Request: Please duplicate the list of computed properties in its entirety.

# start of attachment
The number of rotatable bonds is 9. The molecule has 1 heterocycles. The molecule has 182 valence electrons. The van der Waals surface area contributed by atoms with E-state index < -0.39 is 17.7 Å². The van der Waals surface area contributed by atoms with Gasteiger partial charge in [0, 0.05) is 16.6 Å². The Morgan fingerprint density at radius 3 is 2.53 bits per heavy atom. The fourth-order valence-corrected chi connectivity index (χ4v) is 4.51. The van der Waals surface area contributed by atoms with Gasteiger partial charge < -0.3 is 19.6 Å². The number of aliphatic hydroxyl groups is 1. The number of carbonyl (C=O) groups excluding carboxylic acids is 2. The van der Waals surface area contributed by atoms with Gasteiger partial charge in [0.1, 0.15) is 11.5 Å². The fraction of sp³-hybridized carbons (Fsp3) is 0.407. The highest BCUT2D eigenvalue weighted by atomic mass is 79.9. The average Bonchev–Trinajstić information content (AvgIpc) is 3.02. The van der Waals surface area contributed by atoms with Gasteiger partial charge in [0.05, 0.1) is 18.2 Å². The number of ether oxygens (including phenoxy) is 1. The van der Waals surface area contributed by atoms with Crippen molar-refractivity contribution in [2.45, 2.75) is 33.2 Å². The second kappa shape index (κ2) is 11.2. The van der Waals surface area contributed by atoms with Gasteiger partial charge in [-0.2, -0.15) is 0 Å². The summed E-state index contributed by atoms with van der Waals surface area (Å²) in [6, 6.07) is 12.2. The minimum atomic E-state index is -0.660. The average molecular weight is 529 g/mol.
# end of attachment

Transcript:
The number of rotatable bonds is 9. The molecule has 1 heterocycles. The molecule has 182 valence electrons. The van der Waals surface area contributed by atoms with E-state index < -0.39 is 17.7 Å². The van der Waals surface area contributed by atoms with Gasteiger partial charge in [0, 0.05) is 16.6 Å². The Morgan fingerprint density at radius 3 is 2.53 bits per heavy atom. The fourth-order valence-corrected chi connectivity index (χ4v) is 4.51. The van der Waals surface area contributed by atoms with Gasteiger partial charge < -0.3 is 19.6 Å². The number of aliphatic hydroxyl groups is 1. The number of carbonyl (C=O) groups excluding carboxylic acids is 2. The van der Waals surface area contributed by atoms with Gasteiger partial charge in [0.1, 0.15) is 11.5 Å². The fraction of sp³-hybridized carbons (Fsp3) is 0.407. The highest BCUT2D eigenvalue weighted by atomic mass is 79.9. The average Bonchev–Trinajstić information content (AvgIpc) is 3.02. The van der Waals surface area contributed by atoms with Gasteiger partial charge in [0.05, 0.1) is 18.2 Å². The number of ether oxygens (including phenoxy) is 1. The van der Waals surface area contributed by atoms with Crippen molar-refractivity contribution in [2.45, 2.75) is 33.2 Å². The second kappa shape index (κ2) is 11.2. The van der Waals surface area contributed by atoms with Gasteiger partial charge in [-0.2, -0.15) is 0 Å². The summed E-state index contributed by atoms with van der Waals surface area (Å²) in [6, 6.07) is 12.2. The minimum atomic E-state index is -0.660. The average molecular weight is 529 g/mol.